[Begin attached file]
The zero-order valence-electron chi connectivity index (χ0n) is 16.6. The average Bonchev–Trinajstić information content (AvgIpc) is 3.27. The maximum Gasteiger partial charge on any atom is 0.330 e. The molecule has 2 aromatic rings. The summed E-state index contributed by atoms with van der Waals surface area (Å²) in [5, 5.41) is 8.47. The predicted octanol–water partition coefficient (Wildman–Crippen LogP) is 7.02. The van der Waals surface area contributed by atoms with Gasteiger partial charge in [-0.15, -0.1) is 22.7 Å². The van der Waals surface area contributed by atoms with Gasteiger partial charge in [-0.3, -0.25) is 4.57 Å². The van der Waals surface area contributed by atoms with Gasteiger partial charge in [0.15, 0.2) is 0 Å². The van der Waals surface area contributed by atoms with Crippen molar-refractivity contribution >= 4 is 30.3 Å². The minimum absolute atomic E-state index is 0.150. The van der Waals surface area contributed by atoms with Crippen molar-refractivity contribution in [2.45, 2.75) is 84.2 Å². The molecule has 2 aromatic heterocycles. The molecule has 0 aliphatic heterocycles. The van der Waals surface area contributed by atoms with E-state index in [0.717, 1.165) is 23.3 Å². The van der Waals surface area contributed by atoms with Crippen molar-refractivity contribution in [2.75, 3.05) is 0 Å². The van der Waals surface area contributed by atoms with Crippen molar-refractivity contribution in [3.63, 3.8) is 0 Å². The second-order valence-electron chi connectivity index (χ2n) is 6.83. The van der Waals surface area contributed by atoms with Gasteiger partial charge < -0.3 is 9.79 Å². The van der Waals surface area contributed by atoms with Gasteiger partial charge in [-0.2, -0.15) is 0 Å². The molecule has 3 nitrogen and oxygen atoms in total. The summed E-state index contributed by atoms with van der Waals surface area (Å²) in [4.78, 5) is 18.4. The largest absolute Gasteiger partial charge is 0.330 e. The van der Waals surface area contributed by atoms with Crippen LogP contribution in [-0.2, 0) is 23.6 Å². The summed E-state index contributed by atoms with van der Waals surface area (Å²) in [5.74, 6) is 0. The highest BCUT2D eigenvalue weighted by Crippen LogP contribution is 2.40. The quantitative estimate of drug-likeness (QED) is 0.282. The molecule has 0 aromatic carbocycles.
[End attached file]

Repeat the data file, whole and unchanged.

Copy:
The zero-order valence-electron chi connectivity index (χ0n) is 16.6. The average Bonchev–Trinajstić information content (AvgIpc) is 3.27. The maximum Gasteiger partial charge on any atom is 0.330 e. The molecule has 2 aromatic rings. The summed E-state index contributed by atoms with van der Waals surface area (Å²) in [5, 5.41) is 8.47. The predicted octanol–water partition coefficient (Wildman–Crippen LogP) is 7.02. The van der Waals surface area contributed by atoms with Gasteiger partial charge in [-0.15, -0.1) is 22.7 Å². The van der Waals surface area contributed by atoms with Gasteiger partial charge in [-0.3, -0.25) is 4.57 Å². The van der Waals surface area contributed by atoms with Gasteiger partial charge in [0.15, 0.2) is 0 Å². The van der Waals surface area contributed by atoms with Crippen molar-refractivity contribution >= 4 is 30.3 Å². The minimum absolute atomic E-state index is 0.150. The van der Waals surface area contributed by atoms with Crippen molar-refractivity contribution in [2.45, 2.75) is 84.2 Å². The molecule has 2 aromatic heterocycles. The molecule has 0 aliphatic heterocycles. The van der Waals surface area contributed by atoms with E-state index in [0.717, 1.165) is 23.3 Å². The van der Waals surface area contributed by atoms with Crippen molar-refractivity contribution in [2.75, 3.05) is 0 Å². The van der Waals surface area contributed by atoms with Crippen molar-refractivity contribution in [3.63, 3.8) is 0 Å². The second-order valence-electron chi connectivity index (χ2n) is 6.83. The van der Waals surface area contributed by atoms with Gasteiger partial charge < -0.3 is 9.79 Å². The van der Waals surface area contributed by atoms with Gasteiger partial charge in [-0.2, -0.15) is 0 Å². The molecule has 3 nitrogen and oxygen atoms in total. The summed E-state index contributed by atoms with van der Waals surface area (Å²) in [4.78, 5) is 18.4. The largest absolute Gasteiger partial charge is 0.330 e. The van der Waals surface area contributed by atoms with Crippen LogP contribution in [-0.2, 0) is 23.6 Å². The summed E-state index contributed by atoms with van der Waals surface area (Å²) in [5.74, 6) is 0. The highest BCUT2D eigenvalue weighted by Crippen LogP contribution is 2.40. The quantitative estimate of drug-likeness (QED) is 0.282. The molecule has 0 aromatic carbocycles.